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Updated to: 14 January 2014

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Distinguishing features of the EIA/SEA system

Any key highlights or distinguishing features of the country's EIA and SEA system.

EIA is legally established in Bangladesh since the issuance of the Environmental Conservation Act in 1995. Its procedures are defined through the Environmental Conservation Rules of 1997. The EIA process in Bangladesh leads up to the issuance of an Environmental Clearance Certificate, which is needed for a project to be implemented. Before the scoping procedure can be started, however, the proponent also has to obtain a Site Clearance Certificate.
The central EIA authority in Bangladesh is the Department of the Environment (DoE) which is part of the Ministry of Environment and Forest (MoEF). An SEA system is not (yet) established in Bangladesh.

Administrative system: relevant features

Brief description of the country's administrative system, including existing layers of government, agencies with environmental management responsibilities, and other features that are relevant. Not a complete description of the administrative situation.

Bangladesh is divided into seven administrative divisions, each named after their respective divisional headquarters: Barisal, Chittagong, Dhaka, Khulna, Rajshahi, Rangpur and Sylhet. Divisions are subdivided into districts (zila). There are 64 districts in Bangladesh, each further subdivided into upazila (subdistricts) or thana ("police stations"). The area within each police station, except for those in metropolitan areas, is divided into several unions, with each union consisting of multiple villages. In the metropolitan areas, police stations are divided into wards, which are further divided into mahallas. There are no elected officials at the divisional, district or upazila levels, and the administration is composed only of government officials.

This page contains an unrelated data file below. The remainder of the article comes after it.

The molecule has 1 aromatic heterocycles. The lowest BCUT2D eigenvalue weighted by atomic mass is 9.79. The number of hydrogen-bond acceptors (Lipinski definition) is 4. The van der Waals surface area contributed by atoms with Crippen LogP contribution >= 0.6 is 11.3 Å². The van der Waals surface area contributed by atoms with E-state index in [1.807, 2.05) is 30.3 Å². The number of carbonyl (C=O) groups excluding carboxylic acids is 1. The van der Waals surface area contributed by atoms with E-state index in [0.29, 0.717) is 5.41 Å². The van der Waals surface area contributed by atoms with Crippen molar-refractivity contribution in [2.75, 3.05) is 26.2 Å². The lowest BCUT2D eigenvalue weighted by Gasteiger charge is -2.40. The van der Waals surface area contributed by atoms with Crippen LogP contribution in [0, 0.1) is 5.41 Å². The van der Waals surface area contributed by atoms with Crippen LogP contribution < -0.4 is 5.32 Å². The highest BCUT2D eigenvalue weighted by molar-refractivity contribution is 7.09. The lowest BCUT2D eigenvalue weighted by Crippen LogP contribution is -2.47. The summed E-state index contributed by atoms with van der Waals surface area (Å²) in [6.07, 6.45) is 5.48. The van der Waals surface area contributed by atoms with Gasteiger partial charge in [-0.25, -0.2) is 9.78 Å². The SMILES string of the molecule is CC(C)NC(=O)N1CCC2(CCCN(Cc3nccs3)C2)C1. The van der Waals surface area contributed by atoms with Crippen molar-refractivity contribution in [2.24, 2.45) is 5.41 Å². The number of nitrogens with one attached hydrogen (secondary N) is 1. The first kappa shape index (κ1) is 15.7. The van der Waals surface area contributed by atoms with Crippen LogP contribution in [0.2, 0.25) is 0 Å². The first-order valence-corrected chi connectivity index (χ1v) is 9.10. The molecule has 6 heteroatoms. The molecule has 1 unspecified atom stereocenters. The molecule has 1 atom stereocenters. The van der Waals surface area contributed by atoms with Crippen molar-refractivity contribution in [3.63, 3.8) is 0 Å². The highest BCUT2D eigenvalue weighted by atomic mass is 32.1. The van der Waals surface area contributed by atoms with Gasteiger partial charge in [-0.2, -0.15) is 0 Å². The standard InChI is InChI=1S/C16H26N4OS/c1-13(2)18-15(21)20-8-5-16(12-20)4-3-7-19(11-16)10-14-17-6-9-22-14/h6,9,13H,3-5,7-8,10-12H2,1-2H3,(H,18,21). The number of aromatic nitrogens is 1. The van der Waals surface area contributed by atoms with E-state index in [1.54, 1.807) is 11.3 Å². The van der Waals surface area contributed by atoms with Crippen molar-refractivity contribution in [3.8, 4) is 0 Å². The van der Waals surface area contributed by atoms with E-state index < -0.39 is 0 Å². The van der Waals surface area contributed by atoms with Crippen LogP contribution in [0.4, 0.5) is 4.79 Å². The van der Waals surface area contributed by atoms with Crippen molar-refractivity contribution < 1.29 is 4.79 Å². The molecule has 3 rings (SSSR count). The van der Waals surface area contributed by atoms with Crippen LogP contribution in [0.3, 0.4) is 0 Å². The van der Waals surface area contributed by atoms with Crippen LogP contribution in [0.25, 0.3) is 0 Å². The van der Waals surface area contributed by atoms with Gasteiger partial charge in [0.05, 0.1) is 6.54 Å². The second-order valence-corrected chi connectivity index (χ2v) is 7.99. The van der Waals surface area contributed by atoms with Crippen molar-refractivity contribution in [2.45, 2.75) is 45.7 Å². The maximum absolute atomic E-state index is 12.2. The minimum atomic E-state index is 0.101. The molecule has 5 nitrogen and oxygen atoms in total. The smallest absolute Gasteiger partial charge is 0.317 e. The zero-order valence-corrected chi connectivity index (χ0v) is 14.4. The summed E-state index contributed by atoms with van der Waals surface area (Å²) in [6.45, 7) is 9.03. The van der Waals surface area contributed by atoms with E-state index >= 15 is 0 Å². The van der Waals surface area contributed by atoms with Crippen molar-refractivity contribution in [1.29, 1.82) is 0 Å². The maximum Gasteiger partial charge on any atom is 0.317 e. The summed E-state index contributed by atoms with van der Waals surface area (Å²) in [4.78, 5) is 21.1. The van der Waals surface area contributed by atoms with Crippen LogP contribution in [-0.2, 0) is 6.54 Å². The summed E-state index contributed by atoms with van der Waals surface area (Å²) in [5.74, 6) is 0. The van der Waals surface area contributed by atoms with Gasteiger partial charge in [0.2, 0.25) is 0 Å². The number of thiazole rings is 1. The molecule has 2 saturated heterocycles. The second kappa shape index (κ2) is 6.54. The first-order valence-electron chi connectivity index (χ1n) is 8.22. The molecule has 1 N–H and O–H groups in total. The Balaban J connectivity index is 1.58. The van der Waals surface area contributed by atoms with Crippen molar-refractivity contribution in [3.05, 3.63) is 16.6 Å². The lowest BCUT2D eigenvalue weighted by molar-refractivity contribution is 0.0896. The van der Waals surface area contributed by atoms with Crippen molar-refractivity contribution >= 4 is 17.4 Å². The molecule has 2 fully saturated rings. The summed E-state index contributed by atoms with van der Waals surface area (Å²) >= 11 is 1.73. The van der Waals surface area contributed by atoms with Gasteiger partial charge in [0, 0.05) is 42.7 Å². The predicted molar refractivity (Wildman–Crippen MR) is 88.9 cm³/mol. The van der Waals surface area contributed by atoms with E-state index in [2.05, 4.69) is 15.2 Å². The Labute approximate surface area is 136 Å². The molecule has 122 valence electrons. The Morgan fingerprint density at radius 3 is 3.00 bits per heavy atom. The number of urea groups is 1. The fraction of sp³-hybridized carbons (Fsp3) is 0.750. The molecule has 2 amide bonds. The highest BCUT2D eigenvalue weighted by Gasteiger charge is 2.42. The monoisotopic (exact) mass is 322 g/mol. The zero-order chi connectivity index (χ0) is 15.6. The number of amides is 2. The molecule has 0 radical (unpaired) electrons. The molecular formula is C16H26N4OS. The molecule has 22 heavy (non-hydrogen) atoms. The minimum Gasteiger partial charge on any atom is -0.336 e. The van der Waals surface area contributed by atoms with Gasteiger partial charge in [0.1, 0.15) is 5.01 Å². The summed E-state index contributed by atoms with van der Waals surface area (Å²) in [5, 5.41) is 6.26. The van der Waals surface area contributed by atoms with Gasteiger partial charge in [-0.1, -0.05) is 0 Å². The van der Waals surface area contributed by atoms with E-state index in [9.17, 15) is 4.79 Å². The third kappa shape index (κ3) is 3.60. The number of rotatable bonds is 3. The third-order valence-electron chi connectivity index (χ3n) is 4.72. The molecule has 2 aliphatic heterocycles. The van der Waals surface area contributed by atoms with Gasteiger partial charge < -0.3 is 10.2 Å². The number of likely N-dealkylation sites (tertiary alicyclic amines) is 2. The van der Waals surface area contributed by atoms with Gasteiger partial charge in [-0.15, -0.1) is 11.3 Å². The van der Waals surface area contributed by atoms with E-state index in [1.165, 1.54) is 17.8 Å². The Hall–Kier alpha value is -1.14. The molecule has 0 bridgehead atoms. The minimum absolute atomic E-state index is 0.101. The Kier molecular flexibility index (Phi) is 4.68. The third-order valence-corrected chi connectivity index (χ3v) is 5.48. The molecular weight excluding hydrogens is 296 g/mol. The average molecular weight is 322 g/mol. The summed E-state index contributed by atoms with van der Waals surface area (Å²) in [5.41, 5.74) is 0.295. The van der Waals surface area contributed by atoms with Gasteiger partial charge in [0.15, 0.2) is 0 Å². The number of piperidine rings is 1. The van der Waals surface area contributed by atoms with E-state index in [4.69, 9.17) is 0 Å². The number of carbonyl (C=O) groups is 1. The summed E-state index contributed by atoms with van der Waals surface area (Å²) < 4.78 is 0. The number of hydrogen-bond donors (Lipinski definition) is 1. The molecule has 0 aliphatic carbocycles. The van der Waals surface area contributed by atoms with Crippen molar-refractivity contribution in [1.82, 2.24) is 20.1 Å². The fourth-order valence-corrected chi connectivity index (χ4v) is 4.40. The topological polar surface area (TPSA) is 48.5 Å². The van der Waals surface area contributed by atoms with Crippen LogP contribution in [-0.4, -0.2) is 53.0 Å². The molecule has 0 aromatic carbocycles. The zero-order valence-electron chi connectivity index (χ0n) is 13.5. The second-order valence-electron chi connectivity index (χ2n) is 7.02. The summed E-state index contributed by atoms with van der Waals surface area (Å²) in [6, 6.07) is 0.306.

Relevant international conventions

Relevant conventions for EIA/SEA which the country has signed/ratified. Links are provided to relevant sites that give more detailed information on the issue.

Bangladesh has signed the Ramsar Convention in 1992 and the Convention on Biodiversity also in 1992.

Environmental Standards: relevant features

Brief impression of the country's situation concerning environmental standards. Where relevant, the standards in place are mentioned, as well as their legal status. This is not a complete overview of all the standards in place. Links are provided to relevant sites that give more detailed information on the issue.

In the appendix of the Environmental Conservation Rules (1997), the following environmental standards are listed:

  • Standards for air (Schedule 2)
  • Standards for water (Schedule 3 )
  • Standards for sound (Schedule 4,5)
  • Standards for Emissions from motor vehicles and mechanized vessels (Schedule 6,7)
  • Standards for Odor (Schedule 8)
  • Standards for Sewage Discharge (Schedule 9)
  • Standards for Waste from industrial units or projects waste (Schedule 10)
  • Standards for gaseous emmission from industry and projects (Schedule 11)
  • Standards for sector-wise industrial effluent or emmission (Schedule 12)

The Rules determine that these standards should be further developed.

Country specific terms or acronyms

Country specific terms and abbreviations relevant for EIA and SEA.

MoEF=Ministry of Environment and Forestry
DoE=Department of Environment 
LGED=Local Government Engineering Department
ECR=Ecological Conservation Rules
IEE=Initial Environmental Assessment